Glossary

List of glossary items

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  • An asset that might arise if a certain event occurs (e.g. a current legal action being taken by a company might result in an asset if the company wins the case).

  • A liability that might arise if a certain event occurs (e.g. a current legal action against a company might result in a liability if the company loses the case).

  • An amount that a bankrupt is liable to pay if their income exceeds a certain amount. The amount that the bankrupt has to pay is calculated using a statutory formula contained in section 139S of the Bankruptcy Act 1966.

  • A person (a registered trustee, the Official Trustee in Bankruptcy or an eligible solicitor) who investigates a debtor's financial affairs and calls a meeting of the debtor's creditors under Part X of the Bankruptcy Act 1966.

  • Authorisation given by a debtor to a trustee or solicitor of his or her choice that appoints the trustee/solicitor to manage the debtor’s affairs under section 188 of the Bankruptcy Act 1966, without him or her becoming bankrupt.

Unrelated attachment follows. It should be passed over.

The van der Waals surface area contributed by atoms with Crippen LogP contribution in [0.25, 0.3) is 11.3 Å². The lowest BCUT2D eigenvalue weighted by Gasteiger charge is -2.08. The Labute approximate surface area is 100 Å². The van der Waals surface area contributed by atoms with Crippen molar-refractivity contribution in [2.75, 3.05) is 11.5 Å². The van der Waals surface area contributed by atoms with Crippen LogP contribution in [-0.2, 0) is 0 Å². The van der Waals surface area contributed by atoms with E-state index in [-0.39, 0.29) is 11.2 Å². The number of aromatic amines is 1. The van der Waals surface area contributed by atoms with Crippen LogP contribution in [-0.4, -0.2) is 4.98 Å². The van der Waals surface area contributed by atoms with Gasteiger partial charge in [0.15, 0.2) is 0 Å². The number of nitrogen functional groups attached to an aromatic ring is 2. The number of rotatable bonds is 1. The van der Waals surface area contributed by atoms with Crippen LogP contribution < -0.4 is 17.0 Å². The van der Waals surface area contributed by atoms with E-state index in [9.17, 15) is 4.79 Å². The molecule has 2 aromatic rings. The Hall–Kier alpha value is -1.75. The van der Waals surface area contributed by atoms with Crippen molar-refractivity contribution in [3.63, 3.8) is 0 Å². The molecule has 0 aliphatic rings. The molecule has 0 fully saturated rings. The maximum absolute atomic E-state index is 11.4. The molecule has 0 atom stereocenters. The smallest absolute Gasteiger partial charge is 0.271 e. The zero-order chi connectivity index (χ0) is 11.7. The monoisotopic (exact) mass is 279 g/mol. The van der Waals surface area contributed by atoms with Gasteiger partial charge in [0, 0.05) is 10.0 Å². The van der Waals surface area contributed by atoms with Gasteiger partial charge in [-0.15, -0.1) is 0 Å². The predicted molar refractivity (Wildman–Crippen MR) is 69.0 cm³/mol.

• The principal planning document of an entity that sets out the entity’s purpose, what it will do to achieve its purpose and how it will know that it has achieved its purpose. The plan should inform the reader about the significant activities the entity will undertake over the period of the plan.

  • Charging the non-government sector some or all of the costs of a specific government activity. This may include the provision of goods, services or regulation, or a combination of these.

  • A type of government cost recovery charge used when a good or service or, in certain circumstances, regulation is provided directly to a specific individual or organisation.

  • A tool for documenting cost recovery design and operation and reporting on a cost recovered activity. A CRIS must be prepared for each cost recovered activity conducted by a government entity.

    1. In the context of bankruptcy, the court usually refers to the Federal Court of Australia or the Federal Circuit Court of Australia. Both of these courts can hear matters associated with personal insolvency.
    2. In the context of Personal Property Securities, the court usually refers to the Federal Court of Australia, the Federal Circuit Court of Australia or a Supreme Court of a state or territory. Section 207 of the Personal Property Securities Act 2009 contains further details.
  • A file kept by a credit reporting agency that shows a person’s credit history. Lenders access the information in the person’s file to help them decide whether to lend money.

  • A record of a borrower's responsible repayment of debts.